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Partial Hysterectomy and How to Prepare for Procedure

When you hear of partial hysterectomy, what comes to mind? After all, you know a total hysterectomy means the complete removal of your reproductive organs. Yet, what does a partial hysterectomy include?

When a doctor is doing a partial hysterectomy, he/she will remove just the upper two-thirds of your uterus. This means that the cervix, fallopian tubes and ovaries are left alone.

How will a doctor/surgeon perform the partial hysterectomy? It's actually done in one of two ways.

First, the doctor will make an incision in the abdomen area to remove the necessary parts.
Second, a doctor will use a laparoscope to help him/her remove the necessary parts.

Keep in mind that a partial hysterectomy is less severe than a total hysterectomy; yet, it must be treated like a major surgery because it does take time for you to prepare for the surgery and to heal afterwards. How can you prepare for your partial hysterectomy? There are six steps to help you prepare for this “life-changing” surgery.

Six Steps For Partial Hysterectomy Preparation

Step One - Monthly Bleeding

Many women who have a partial hysterectomy experience a monthly bleeding cycle along with pain. This monthly bleeding is like your menstrual cycle. Keep in mind that the lower part of your uterus is still there so it's highly probable despite the fact that most of the uterus has been removed.

Step Two - Menopause

It doesn't matter if you have a total or partial hysterectomy; whenever you alter the balance of your reproductive organs it's highly possible to throw your body into early menopause. When you decrease how much blood gets to your ovaries and fallopian tubes, it can cause them to function less effectively or altogether.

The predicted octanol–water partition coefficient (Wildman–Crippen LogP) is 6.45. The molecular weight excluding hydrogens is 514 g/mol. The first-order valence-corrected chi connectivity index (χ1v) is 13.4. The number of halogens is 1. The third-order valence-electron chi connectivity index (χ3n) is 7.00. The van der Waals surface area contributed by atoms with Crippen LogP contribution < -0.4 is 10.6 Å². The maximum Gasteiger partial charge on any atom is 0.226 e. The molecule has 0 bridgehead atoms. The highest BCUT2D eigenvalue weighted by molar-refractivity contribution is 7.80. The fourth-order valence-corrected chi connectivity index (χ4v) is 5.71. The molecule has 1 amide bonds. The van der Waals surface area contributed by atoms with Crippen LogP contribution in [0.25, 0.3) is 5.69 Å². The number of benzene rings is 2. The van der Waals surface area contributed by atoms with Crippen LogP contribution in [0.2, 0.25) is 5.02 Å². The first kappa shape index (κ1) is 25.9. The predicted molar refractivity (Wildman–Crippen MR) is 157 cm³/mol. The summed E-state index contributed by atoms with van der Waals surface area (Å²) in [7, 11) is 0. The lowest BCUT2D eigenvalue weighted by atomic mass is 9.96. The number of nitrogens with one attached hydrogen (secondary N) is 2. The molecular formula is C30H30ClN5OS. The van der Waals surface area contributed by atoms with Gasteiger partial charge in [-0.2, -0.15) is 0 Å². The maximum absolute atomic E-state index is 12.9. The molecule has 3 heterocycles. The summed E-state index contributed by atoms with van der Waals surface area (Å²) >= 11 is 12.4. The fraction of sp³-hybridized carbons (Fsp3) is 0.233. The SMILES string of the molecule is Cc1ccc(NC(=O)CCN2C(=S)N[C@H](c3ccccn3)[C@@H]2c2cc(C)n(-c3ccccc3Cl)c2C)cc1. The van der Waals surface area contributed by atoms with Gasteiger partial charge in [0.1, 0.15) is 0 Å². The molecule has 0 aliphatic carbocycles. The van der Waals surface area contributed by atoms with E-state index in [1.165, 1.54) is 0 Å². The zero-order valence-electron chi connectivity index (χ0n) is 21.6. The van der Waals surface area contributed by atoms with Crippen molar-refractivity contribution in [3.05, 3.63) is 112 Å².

Step Three - Partial Hysterectomy Limitations

You need to understand that a partial hysterectomy won't alleviate all your symptoms. Why? Tissue is left behind that can and often times aggravate the other conditions.

Step Four - Reasons For A Partial Hysterectomy

A partial hysterectomy is used to treat endometriosis, polyps and minute fibroids. However, they should never be used for diseases that are widespread such as uterine or ovarian cancers.

Step Five - Keeping Your Options Open

Speak with your surgeon about doing a laparoscopic subtotal hysterectomy. This procedure takes less time to recover from than the traditional partial hysterectomy. It also leaves less scarring than the original hysterectomy procedures.

Step Six - Prepare For Loss

Remember that a hysterectomy, whether it is a total or partial procedure, will be the end of your ability to have children. A partial hysterectomy is less invasive but it's still a surgery that will end your reproductive years. You will still face those emotions every day about losing this ability.

Five Warnings To Be Concerned About

First, your doctor won't always tell you about this procedure so bring it up to your doctor. Why do doctors do this? Some believe that a partial hysterectomy won't get rid of the problem that a woman is dealing with.

Second, there are several benefits to a partial hysterectomy including less recovery time, less time in surgery and less chance of you going through menopause, unlike a total hysterectomy.

Third, a partial hysterectomy does not remove your cervix so continue to get your annual Pap smears. If your doctor suggests you get more than one a year, do so.

Fourth, a partial hysterectomy removes the uterus but leaves the risk of the cervix collapsing.

Fifth, women who've undergone a partial hysterectomy have a higher risk of urinary incontinence than for women who've had a total hysterectomy.

 

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